Soleimani is visiting Moscow to express his displeasure with the Russian government over their relationship with Saudi Arabia and other Arab states, mainly regarding weapons deals and strengthening economic ties, sources told Fox News.
The CIA would not immediately answer a request for comment. A State Department spokesman said he was unaware of the visit.
This is Soleimani’s third trip to Moscow following visits in April and July last year. Soleimani is thought to be the mastermind behind Iran’s proxy war in Syria in order to prop up the Assad regime. Soleimani met with Russian President Vladimir Putin and Russian Defense Minister Sergei Shoigu days after the Iranian nuclear deal was agreed to in Vienna. Iran has been a key ally along with Russia in Syria, working together to shore up support for Syrian President Bashar al-Assad against opposition fighters, some of whom are backed by the United States.
The Quds Force, which Soleimani heads, is the special operations wing of the Iranian Revolutionary Guard, responsible for supporting terrorist proxy forces across the Middle East. Soleimani reports directly to Iranian Supreme Leader Ayatollah Ali Khamenei.
Soleimani was first designated a terrorist and sanctioned by the U.S. in 2005 for his role as a supporter of terrorism. In October 2011, the U.S. Treasury Department tied Soleimani to the failed Iranian plot to assassinate the Saudi ambassador to the United States at a popular restaurant in Washington, D.C.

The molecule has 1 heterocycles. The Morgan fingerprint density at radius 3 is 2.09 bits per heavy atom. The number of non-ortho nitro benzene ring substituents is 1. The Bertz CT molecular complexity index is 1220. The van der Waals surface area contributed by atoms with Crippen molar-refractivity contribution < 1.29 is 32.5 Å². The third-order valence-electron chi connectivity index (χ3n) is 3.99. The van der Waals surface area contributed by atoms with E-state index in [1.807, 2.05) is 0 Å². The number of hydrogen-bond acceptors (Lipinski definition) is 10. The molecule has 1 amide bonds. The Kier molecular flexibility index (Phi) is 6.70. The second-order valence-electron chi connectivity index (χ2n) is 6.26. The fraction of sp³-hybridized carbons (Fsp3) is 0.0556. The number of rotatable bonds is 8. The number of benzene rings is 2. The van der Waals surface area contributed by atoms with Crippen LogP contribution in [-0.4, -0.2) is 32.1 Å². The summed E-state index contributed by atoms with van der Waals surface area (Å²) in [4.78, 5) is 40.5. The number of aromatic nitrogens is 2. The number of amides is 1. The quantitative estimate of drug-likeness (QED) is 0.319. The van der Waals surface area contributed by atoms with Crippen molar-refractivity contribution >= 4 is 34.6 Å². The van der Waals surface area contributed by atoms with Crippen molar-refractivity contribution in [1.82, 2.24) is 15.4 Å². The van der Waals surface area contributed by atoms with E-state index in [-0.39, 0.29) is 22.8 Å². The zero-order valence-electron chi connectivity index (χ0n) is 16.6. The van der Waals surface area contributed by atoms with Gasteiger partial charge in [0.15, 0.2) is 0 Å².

Testifying before Congress last year, former Secretary of State John Kerry said Soleimani and the Quds Force would continue to face sanctions even after some UN sanctions were lifted on Iran following the landmark nuclear agreement between Iran and six world powers, including the United States.
UN Resolution 1747 prohibits Soleimani to travel, and any country that lets him transit or travel is also defying sanctions. Russia is a permanent member of the UN Security Council and would be a aware of the restrictions against meeting him.
During his confirmation hearing before Congress in 2015, Chairman of the Joint Chiefs of Staff, Marine Gen. Joseph Dunford said many Americans were killed by Iranian-backed forces under the command of Soleimani.
“The number has been recently quoted as about 500. We weren’t always able to attribute the casualties we had to Iranian activity, although many times we suspected it was Iranian activity even though we didn’t necessarily have the forensics to support that,” Dunford told lawmakers.
Former Secretary of State John Kerry said five days after Soleimani’s Moscow visit that he would never receive sanctions relief.
“Under the United States’s initiative, Qassem Soleimani will never be relieved of any sanctions,” Kerry said.
Lucas Tomlinson is the Pentagon and State Department producer for Fox News Channel. You can follow him on Twitter: @LucasFoxNews
A new, liberal tea party is forming. Can it last without turning against Democrats?
Angry Utahns pack Chaffetz’s home state town hall
Rep. Jason Chaffetz (R-Utah) got a frosty reception in his home state on Feb. 9, at a town hall. Angry constituents packed a high school auditorium, grilled the high-ranking congressman with questions and peppered him with boos and chants while protesters amassed outside.(Jenny Starrs/The Washington Post)
Grass-roots movements can be the life and death of political leaders.It’s a well-worn story now about how John A. Boehner, then House minority leader, joined a rising star in his caucus, Rep. Kevin McCarthy, in April 2009 for one of the first major tea party protests in the California Republican’s home town of Bakersfield.
A little more than six years later, after they surfed that wave into power, the movement consumed both of them. Boehner was driven out of the House speaker’s office and McCarthy’s expected succession fell apart, leaving him stuck at the rank of majority leader.